NEW YORK, Sept. 9, 2021 /PRNewswire/ -- NYPPEX, one of the world's leading providers of secondary private equity liquidity, today announced eight principles for qualified investors to better achieve their objectives when divesting private equity funds worldwide.
In regard to these principles, private equity funds are defined as all alternative investment strategies such as buyout, venture, real estate, fund of funds, natural resources, infrastructure, distressed debt and hedge.
With these eight principles, NYPPEX not only shows some of its internal market strategies, but also seeks to provide a better understanding of the secondary private equity markets worldwide and help qualified investors avoid pitfalls.
The NYPPEX Eight "Rules" to Success When DivestingPrivate Equity Funds are as follows:
Rule One: Know your Objective. NYPPEX believes that high performance investors typically seek to divest private equity funds for one of three reasons: 1) reduce risk, 2) optimize returns and/or 3) attain liquidity.
Rule Two: Have a Portfolio Rebalancing Strategy. NYPPEX believes that typical rebalancing strategies for alternative investment fund portfolios contain one or more of the following themes: 1) divest underperforming funds, strategies, vintage years or regions and/or 2) reinvest cash proceeds in outperforming funds, strategies, vintage years or regions.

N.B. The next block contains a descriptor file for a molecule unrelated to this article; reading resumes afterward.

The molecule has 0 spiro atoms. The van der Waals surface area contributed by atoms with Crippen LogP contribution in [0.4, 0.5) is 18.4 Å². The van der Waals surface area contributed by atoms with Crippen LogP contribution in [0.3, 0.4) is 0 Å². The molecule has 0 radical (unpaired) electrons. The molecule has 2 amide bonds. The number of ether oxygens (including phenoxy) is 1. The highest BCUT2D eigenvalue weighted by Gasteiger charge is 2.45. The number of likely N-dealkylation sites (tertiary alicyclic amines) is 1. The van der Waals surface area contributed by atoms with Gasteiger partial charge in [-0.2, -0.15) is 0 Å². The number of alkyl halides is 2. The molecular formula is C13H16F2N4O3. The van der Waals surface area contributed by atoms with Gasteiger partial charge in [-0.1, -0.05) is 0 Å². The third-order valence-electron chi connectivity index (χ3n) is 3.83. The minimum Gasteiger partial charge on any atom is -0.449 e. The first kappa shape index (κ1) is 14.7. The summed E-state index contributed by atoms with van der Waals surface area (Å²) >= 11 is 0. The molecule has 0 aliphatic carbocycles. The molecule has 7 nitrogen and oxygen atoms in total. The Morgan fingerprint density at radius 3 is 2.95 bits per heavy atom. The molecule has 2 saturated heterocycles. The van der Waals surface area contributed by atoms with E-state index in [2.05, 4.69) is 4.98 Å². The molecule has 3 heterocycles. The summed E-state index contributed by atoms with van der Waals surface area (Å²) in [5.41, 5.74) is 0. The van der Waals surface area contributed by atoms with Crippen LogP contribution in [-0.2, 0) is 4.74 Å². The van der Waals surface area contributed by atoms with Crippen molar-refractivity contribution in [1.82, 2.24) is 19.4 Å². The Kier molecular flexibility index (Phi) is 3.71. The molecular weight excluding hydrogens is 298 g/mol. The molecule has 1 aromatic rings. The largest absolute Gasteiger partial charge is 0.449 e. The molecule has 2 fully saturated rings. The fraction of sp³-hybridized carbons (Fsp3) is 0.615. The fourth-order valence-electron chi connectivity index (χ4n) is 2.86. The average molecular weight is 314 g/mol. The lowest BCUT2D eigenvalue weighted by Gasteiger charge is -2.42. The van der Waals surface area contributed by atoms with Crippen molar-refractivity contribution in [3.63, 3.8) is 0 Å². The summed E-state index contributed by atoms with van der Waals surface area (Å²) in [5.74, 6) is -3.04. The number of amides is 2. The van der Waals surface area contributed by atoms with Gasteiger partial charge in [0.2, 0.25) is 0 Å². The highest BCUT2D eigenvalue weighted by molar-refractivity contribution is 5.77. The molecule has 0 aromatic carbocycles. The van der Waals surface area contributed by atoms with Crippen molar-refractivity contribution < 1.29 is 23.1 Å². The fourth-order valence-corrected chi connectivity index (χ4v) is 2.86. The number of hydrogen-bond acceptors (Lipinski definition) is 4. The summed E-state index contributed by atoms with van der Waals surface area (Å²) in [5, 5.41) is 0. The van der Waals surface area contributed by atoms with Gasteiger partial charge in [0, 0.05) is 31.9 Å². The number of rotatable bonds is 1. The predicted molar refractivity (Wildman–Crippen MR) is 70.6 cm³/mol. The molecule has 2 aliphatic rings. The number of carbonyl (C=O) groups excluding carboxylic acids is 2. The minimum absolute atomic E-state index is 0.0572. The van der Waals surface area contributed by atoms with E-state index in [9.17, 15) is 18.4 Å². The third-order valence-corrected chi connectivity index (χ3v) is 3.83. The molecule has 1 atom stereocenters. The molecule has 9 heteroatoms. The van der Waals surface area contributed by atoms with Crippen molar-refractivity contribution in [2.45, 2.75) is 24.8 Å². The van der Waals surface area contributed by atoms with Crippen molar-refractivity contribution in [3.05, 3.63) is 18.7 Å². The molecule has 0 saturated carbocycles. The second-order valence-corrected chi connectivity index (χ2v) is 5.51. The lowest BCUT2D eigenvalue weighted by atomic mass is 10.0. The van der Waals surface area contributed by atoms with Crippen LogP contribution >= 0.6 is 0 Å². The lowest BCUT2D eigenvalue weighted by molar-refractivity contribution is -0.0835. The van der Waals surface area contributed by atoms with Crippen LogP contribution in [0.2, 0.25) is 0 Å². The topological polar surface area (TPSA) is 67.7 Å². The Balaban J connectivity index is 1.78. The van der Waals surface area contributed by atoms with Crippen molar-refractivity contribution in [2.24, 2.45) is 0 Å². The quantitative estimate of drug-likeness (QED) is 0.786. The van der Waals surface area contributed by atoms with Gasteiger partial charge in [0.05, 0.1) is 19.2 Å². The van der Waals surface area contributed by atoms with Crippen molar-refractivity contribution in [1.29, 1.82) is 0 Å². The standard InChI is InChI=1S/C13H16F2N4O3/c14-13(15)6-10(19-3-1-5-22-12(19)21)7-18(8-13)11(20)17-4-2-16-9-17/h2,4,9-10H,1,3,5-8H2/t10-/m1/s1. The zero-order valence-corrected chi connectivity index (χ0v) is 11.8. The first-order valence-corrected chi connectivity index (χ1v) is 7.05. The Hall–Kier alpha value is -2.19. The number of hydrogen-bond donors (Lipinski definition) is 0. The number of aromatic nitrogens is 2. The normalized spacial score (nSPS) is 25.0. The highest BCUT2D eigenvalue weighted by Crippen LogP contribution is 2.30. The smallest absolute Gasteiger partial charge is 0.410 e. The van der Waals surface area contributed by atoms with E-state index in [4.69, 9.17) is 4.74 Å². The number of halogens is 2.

Rule Three: Don't premarket funds to learn price. NYPPEX believes that investors should select an experienced secondary advisor that can provide accurate bid indications without shopping their funds to prospective buyers.
Rule Four: Select an advisor with a track record for executing a high percentage of sell orders. NYPPEX believes if an investor places sell orders at the bid indication prices provided by an advisor, the investor should expect 95% or more of their funds to sell within 2% to 5% of the bid indications under normal market conditions.
Rule Five: Position yourself to achieve optimal price executions. NYPPEX believes that optimal price executions occur when marketing strategies include: 1) proactive marketing, 2) a competitive process, either through a managed auction or first come, first served approach and 3) inviting a limited number of buyers that seek your funds' profiles.
NYPPEX also believes investors should avoid less competitive situations such as when a general partner refers only a few limited partners in the same fund to bid on your interest.
Rule Six: Consider the fund's adjusted total return upon a secondary sale. NYPPEX believes that some investors lose sight of the overall investment return of the fund being sold. To illustrate this in more detail, if a private equity fund offered for sale has generated an investment multiple of say 1.40x, has only 10% remaining value and the best bid is 90.00 (% of remaining value), an investor should understand that holding out for a slightly higher bid of say 95.00, will not have much impact on the adjusted total return.